The Bill on the Amendment of Certain Laws ("Bill") was brought to the attention of the Presidency of the Grand National Assembly of Turkey on 16 November 2021. The Bill, which consists of 38 articles in total, envisaged making significant changes to several laws, including the Law on Intellectual and Artistic Works numbered 5846 ("Copyright Law"). The Bill was enacted by the Grand National Assembly of Turkey on 21 December 2021, and published in the Official Gazette on 25 December 2021. You can access our legal alert concerning the Bill here.
The Bill, submitted to the Presidency of the Grand National Assembly of Turkey on 16 November 2021, envisaged a provision that will completely amend Article 72 of the Copyright Law titled "2. Preparation Actions Which Aim at Circumventing Protective Programs." The said amendment was foreseen in Article 1 of the Bill, which aimed to include all works, performances, phonograms, productions and publications within the scope of Article 72 of the Copyright Law and to extend the scope of criminal liability in the relevant article. The Bill, which was enacted on 21 December 2021, was published in the Official Gazette on 25 December 2021. Thus, the radical change envisaged to be made in Article 72 of the Copyright Law within the scope of the Bill entered into force pursuant to Article 1 of Law No. 7346 on Amendment of Certain Laws ("Law No. 7346").
What alterations does Law No. 7346 envisage in Article 72 of the Copyright Law?
- Law No. 7346 replaced the heading of Article 72 of the Copyright Law, which was "2. Preparation Actions Which Aim at Circumventing Protective Programs," with the heading "2. Disabling Technological Measures" so that a more comprehensive heading is used in line with the altered content.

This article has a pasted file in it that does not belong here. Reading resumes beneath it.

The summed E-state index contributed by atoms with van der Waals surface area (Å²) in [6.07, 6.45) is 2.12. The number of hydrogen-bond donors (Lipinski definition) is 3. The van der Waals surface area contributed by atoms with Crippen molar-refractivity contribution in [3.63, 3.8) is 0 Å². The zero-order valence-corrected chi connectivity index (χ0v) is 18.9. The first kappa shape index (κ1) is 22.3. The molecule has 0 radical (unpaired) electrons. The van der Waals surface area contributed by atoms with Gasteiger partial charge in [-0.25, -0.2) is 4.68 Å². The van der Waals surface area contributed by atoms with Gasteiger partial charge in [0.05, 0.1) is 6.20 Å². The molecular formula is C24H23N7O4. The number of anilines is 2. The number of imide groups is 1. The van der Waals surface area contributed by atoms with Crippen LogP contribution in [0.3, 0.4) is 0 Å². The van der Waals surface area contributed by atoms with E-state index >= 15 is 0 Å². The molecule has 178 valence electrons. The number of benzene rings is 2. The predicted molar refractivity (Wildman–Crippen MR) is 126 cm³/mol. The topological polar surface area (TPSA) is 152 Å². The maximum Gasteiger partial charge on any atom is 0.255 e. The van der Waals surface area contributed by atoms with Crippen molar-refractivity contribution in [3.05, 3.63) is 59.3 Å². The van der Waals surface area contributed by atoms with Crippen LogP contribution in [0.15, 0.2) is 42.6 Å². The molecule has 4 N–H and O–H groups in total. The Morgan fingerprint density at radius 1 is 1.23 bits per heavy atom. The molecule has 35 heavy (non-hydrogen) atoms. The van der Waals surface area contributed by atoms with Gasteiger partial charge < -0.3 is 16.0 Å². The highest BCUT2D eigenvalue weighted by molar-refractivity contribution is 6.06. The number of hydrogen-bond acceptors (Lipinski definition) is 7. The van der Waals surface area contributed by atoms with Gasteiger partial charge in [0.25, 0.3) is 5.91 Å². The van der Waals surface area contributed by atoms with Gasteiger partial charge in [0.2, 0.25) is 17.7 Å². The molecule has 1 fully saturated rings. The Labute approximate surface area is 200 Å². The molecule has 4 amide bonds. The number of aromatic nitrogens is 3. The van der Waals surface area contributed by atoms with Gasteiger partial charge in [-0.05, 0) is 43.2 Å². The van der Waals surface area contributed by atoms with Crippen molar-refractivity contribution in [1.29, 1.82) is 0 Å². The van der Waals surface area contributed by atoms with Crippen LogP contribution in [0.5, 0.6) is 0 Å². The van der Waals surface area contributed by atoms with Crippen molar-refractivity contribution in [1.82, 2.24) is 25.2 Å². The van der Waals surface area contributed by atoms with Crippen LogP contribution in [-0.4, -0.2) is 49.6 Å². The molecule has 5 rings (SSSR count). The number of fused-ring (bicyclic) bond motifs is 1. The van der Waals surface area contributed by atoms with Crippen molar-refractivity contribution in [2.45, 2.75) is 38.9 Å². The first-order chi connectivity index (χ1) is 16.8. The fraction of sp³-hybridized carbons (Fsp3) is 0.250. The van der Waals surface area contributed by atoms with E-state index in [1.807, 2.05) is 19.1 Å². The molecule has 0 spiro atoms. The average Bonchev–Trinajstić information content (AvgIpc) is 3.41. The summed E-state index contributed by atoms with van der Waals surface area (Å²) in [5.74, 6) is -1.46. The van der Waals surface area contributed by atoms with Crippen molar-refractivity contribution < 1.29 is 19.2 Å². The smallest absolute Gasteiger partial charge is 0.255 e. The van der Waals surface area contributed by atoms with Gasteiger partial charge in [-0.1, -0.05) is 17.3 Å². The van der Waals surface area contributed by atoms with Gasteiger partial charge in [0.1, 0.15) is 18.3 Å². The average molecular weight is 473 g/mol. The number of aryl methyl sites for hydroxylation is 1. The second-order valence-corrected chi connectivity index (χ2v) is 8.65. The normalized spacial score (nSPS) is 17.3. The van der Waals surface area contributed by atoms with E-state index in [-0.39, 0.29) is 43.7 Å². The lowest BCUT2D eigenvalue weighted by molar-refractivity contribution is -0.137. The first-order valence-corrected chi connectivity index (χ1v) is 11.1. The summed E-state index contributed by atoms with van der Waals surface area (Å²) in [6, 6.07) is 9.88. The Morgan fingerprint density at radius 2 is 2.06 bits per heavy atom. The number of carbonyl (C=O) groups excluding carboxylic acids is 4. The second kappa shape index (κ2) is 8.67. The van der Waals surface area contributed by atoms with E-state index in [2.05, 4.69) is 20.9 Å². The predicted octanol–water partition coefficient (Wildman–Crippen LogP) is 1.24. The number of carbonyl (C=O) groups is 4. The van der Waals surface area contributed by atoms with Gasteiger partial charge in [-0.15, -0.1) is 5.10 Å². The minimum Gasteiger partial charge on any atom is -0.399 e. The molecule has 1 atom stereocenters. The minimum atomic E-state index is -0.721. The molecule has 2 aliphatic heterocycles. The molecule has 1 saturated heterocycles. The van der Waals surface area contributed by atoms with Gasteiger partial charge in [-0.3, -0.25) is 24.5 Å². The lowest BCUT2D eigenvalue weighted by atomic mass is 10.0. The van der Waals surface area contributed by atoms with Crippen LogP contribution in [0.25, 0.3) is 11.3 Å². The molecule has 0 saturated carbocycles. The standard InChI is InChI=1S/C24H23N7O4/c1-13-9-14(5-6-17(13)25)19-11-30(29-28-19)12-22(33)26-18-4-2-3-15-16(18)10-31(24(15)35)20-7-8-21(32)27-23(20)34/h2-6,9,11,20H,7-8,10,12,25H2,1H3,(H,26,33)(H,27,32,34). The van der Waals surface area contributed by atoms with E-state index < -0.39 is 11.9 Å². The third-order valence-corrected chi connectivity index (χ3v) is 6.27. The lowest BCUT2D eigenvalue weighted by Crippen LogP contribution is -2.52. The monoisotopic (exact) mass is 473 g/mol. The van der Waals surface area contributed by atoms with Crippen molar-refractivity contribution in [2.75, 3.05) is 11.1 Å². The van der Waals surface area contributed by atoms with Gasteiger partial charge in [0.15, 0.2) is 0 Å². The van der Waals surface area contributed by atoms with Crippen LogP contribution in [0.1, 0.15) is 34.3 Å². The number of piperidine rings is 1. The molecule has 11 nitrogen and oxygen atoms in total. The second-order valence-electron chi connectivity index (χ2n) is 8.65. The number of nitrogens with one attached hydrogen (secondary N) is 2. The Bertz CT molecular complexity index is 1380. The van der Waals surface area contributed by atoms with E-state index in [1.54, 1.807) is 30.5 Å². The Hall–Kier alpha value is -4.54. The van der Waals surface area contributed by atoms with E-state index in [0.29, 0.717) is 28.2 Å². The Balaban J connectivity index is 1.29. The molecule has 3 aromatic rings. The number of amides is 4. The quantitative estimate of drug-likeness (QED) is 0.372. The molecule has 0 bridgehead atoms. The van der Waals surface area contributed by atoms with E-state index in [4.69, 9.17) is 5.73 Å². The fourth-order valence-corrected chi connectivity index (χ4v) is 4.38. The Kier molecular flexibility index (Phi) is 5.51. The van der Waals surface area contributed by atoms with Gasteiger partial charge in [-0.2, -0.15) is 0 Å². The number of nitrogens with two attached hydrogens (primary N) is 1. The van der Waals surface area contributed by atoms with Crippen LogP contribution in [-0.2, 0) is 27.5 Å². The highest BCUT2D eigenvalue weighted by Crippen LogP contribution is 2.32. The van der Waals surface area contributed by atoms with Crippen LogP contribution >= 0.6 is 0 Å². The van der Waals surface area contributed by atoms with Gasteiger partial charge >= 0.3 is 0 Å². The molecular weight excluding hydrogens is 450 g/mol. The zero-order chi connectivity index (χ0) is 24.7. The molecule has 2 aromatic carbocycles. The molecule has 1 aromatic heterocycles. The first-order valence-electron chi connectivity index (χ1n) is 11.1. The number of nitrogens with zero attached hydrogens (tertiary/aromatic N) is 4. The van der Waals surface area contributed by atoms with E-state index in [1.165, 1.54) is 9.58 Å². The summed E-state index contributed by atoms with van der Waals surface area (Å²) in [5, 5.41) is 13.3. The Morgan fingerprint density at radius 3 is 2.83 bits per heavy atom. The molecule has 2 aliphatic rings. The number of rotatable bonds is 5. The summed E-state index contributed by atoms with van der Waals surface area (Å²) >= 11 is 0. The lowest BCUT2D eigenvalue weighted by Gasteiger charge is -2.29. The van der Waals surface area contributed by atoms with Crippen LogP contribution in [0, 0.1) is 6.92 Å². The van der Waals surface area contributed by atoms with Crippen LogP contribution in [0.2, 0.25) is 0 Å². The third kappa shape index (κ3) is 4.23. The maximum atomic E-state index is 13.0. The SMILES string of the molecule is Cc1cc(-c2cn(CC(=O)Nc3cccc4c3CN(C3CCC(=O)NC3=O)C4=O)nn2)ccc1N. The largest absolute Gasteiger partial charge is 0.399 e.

- Article 72 of the Copyright Law, which was previously provided only for computer programs and sanctioned preparatory actions aimed at rendering protective programs ineffective, was revised to cover all works, performances, phonograms, productions and broadcasts with Law No. 7346.
- While individuals carrying out acts aiming to "circumvent additional programs developed to prevent illegal reproduction of a computer program" are to be punished in accordance with Article 72 of the Copyright Law, Law No. 7346 also foresees punishment for individuals who commit certain acts aiming to:
"disable effective technological measures provided by means of protection method such as access control or encryption or reproduction control mechanism dedicated to control the use of works, performances, phonograms, productions and publications in order to protect the rights in the Copyright Law."
- Law No. 7346 extended the scope of the relevant article regulating the criminal liability of individuals who produce, put for sale, sell the program or technical equipment to disable the protective programs or keep them other than for personal use. Also included now are those who manufacture or import, distribute, sell, rent or hold the products and tools for the purposes of disabling the protective programs, and those who offer advertising, marketing, design or application services of products and tools.
- Law No. 7346 does not bring any alterations regarding the punishment foreseen for the perpetrators who commit these acts and preserves the existing punishment that stipulates "imprisonment from six months to two years" in Article 72 of the Copyright Law.
- Pursuant to the effective article of Law No. 7346, Article 1, which envisages significant changes in Article 72 of the Copyright Law, entered into force on 25 December 2021, the date when Law No. 7346 was published in the Official Gazette.
Law No. 7346 aims to redraw the boundaries of criminal liability by expanding the scope of the acts stipulated in Article 72 of the Copyright Law. Law No. 7346 ensured the inclusion of all works, performances, phonograms, productions and broadcasts in this article, which imposes sanctions on preparatory actions aimed at rendering protective programs provided for computer programs ineffective. Therefore, the scope of criminal liability and, simultaneously, the scope of protection, are expanded.
The content of this article is intended to provide a general guide to the subject matter. Specialist advice should be sought about your specific circumstances.